2e2 tables £58m offer in bid to acquire Netstore

News

2e2 tables £58m offer in bid to acquire Netstore

Microscope contributor

The CEO at 2e2 has revealed the £58.1m bid to acquire Microsoft Gold partner Netstore - should it go through - will add the finishing touches to its buy and build strategy, for this year at least.

On Tuesday, it emerged 2e2 had received irrevocable undertaking and letters of intent to vote in favour of the acquisition from over 70% of Netstore's shareholders - a deal that could take up to eight weeks to complete.

"We are delighted about the deal and hope it forms one of the final pieces of our jigsaw," said Terry Burt, CEO at 2e2. "That is not to say we will not buy again, but the velocity of acquisitions has slowed to one a year."

Since launching in August 2002, 2e2 has acquired 14 businesses, most recently Compel in March 2007 for £52.9m, though it spun out the leasing arm Hamilton Rentals in a management buy-out last month.

Concluding a deal with Nestore would give 2e2 Catalist accreditation, take its recurring revenues to 33% and push services to over 70% of sales.

The other rationale for buying the company is to extend Netstore's security and expert services and infrastructure consulting businesses among 2e2 customers, areas where Burt acknowledges it has been weak.

In the current climate, securing funding to acquire companies is not the walk in the park it was 12 months ago and some may argue £57m is not exactly loose change, but it represents an EBITDA multiple of 9.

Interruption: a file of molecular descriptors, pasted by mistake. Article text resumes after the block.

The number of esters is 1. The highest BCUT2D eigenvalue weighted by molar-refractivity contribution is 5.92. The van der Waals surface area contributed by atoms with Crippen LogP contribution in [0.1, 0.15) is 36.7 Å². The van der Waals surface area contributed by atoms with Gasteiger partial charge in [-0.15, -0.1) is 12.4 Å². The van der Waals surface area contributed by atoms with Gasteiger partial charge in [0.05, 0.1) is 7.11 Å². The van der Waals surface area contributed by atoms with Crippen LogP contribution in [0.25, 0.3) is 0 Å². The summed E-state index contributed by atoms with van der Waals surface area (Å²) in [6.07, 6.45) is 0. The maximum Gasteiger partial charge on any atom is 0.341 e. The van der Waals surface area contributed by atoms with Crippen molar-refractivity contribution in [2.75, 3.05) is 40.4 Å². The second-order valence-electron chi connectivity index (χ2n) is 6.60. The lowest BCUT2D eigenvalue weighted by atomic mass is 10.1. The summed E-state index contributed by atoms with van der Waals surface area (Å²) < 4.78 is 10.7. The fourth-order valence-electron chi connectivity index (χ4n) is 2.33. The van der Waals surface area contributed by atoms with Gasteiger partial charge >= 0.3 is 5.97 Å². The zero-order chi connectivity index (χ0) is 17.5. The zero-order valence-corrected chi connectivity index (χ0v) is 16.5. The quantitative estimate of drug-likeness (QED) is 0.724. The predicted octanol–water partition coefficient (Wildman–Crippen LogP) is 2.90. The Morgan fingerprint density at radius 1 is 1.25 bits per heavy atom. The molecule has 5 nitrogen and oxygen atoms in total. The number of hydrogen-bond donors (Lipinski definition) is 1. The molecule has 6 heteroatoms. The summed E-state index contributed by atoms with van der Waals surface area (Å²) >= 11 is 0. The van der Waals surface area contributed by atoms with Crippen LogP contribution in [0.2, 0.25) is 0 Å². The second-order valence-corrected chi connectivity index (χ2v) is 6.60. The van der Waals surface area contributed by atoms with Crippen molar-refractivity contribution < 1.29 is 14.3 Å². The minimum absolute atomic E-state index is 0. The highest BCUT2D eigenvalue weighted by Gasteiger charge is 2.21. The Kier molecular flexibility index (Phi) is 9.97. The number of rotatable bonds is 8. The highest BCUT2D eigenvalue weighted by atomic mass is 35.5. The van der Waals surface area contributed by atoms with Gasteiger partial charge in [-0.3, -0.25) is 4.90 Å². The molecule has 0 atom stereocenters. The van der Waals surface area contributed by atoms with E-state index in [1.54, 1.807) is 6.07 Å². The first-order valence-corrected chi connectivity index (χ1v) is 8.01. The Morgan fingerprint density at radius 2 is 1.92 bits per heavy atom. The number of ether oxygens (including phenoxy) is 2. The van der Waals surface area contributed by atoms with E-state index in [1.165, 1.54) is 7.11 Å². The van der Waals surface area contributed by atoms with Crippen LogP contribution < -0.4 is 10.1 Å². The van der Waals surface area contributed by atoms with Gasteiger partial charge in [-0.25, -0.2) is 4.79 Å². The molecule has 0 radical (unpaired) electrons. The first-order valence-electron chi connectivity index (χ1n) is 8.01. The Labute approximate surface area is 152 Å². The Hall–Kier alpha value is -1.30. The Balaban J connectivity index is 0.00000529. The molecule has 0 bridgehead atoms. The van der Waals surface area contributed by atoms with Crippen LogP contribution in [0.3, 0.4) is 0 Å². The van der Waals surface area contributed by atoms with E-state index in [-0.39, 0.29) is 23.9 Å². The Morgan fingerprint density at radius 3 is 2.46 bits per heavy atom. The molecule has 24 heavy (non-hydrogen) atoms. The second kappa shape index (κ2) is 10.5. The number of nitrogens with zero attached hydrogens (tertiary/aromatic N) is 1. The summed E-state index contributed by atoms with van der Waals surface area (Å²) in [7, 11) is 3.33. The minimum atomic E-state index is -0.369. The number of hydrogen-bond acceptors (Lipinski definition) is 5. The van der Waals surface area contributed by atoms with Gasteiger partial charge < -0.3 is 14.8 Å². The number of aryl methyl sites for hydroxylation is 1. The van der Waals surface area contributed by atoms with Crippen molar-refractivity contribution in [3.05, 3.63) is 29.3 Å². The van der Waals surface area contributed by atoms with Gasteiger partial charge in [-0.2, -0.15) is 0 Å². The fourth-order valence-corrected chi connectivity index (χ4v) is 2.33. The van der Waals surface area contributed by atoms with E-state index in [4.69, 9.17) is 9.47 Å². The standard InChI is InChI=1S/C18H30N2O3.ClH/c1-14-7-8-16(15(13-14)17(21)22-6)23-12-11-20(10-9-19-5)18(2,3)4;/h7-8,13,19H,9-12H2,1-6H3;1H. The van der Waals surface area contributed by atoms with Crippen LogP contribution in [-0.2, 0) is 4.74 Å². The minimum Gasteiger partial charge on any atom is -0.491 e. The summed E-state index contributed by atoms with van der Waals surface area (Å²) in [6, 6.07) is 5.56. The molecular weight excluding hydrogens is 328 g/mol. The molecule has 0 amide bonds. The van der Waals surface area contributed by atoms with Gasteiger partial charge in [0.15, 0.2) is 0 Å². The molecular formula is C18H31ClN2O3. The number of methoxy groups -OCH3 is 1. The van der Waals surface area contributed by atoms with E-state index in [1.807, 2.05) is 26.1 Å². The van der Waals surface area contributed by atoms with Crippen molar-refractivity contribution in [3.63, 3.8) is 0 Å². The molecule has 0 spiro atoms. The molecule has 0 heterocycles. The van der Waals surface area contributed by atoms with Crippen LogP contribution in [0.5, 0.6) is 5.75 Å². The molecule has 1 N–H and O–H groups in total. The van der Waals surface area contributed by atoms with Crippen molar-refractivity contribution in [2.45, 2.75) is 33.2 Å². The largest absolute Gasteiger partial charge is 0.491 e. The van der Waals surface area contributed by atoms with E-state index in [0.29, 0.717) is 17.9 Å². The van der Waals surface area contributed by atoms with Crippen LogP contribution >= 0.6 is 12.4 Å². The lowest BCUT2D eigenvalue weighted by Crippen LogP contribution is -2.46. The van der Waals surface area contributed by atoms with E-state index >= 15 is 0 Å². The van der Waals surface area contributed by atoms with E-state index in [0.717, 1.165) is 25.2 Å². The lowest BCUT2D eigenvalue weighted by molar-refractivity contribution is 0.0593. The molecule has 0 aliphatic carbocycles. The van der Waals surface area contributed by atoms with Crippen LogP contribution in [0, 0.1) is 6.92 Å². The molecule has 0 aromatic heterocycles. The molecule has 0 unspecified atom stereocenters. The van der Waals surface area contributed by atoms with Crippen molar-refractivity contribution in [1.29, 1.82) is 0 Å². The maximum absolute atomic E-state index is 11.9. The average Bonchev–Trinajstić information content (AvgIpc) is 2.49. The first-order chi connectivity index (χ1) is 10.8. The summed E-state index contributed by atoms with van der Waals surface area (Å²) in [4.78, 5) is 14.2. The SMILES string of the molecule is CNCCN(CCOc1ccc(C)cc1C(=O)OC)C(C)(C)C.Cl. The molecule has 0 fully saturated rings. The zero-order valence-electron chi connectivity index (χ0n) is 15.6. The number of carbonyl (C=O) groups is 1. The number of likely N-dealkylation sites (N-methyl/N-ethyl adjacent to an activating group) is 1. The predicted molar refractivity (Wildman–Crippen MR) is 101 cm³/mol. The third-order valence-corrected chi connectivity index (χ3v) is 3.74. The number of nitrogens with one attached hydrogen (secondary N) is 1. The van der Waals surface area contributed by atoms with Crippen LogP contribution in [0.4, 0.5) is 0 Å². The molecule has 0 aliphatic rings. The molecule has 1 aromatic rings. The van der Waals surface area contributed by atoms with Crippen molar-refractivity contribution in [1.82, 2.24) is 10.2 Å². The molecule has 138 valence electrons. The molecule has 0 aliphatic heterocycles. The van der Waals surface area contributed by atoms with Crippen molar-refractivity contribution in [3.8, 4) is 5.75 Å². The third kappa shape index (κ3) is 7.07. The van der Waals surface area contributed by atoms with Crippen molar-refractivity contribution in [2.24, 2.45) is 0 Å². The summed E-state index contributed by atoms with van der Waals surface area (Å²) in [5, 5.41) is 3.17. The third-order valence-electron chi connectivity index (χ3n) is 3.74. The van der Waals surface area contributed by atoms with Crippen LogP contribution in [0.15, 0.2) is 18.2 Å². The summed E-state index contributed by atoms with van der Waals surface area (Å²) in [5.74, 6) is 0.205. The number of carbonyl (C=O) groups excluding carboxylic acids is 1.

"If we put some synergies through that we intend to and do certain other things, it will be less than 5 times EBITDA - given that we have a marginal rate of 10 to 11, I think it will end up looking like a smart deal," Burt claimed.

In a statement, Paul Barry-Walsh, executive chairman at Netstore, said becoming part of a larger organisation - 2e2 achieved £240m revenues in 2007 - would allow it to grow at a speed not possible on its own.

Interim results for the six months ended 31 December 2007 showed Netstore made a loss before tax of £300,000 on revenues of £19.7m.

Related Topics: Desktop PCs, VIEW ALL TOPICS

Join the conversation Comment

Share
Comments

    Results

    Contribute to the conversation

    All fields are required. Comments will appear at the bottom of the article.